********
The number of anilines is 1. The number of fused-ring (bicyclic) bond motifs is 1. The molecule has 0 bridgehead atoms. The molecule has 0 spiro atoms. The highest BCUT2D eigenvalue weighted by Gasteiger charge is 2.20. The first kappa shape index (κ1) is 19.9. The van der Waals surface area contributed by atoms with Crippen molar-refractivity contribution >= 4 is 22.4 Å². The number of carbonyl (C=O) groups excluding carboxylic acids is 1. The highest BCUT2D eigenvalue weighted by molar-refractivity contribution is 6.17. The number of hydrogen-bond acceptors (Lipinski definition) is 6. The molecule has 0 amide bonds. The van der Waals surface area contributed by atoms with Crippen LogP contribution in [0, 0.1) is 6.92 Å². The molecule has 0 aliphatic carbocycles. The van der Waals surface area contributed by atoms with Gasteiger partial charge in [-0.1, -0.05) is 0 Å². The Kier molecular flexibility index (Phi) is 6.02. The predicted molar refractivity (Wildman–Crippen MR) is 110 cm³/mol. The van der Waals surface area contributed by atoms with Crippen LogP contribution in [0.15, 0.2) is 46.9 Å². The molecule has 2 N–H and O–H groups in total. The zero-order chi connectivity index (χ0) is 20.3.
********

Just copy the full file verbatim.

The number of anilines is 1. The number of fused-ring (bicyclic) bond motifs is 1. The molecule has 0 bridgehead atoms. The molecule has 0 spiro atoms. The highest BCUT2D eigenvalue weighted by Gasteiger charge is 2.20. The first kappa shape index (κ1) is 19.9. The van der Waals surface area contributed by atoms with Crippen molar-refractivity contribution >= 4 is 22.4 Å². The number of carbonyl (C=O) groups excluding carboxylic acids is 1. The highest BCUT2D eigenvalue weighted by molar-refractivity contribution is 6.17. The number of hydrogen-bond acceptors (Lipinski definition) is 6. The molecule has 0 amide bonds. The van der Waals surface area contributed by atoms with Crippen LogP contribution in [0, 0.1) is 6.92 Å². The molecule has 0 aliphatic carbocycles. The van der Waals surface area contributed by atoms with Gasteiger partial charge in [-0.1, -0.05) is 0 Å². The Kier molecular flexibility index (Phi) is 6.02. The predicted molar refractivity (Wildman–Crippen MR) is 110 cm³/mol. The van der Waals surface area contributed by atoms with Crippen LogP contribution in [0.15, 0.2) is 46.9 Å². The molecule has 2 N–H and O–H groups in total. The zero-order chi connectivity index (χ0) is 20.3.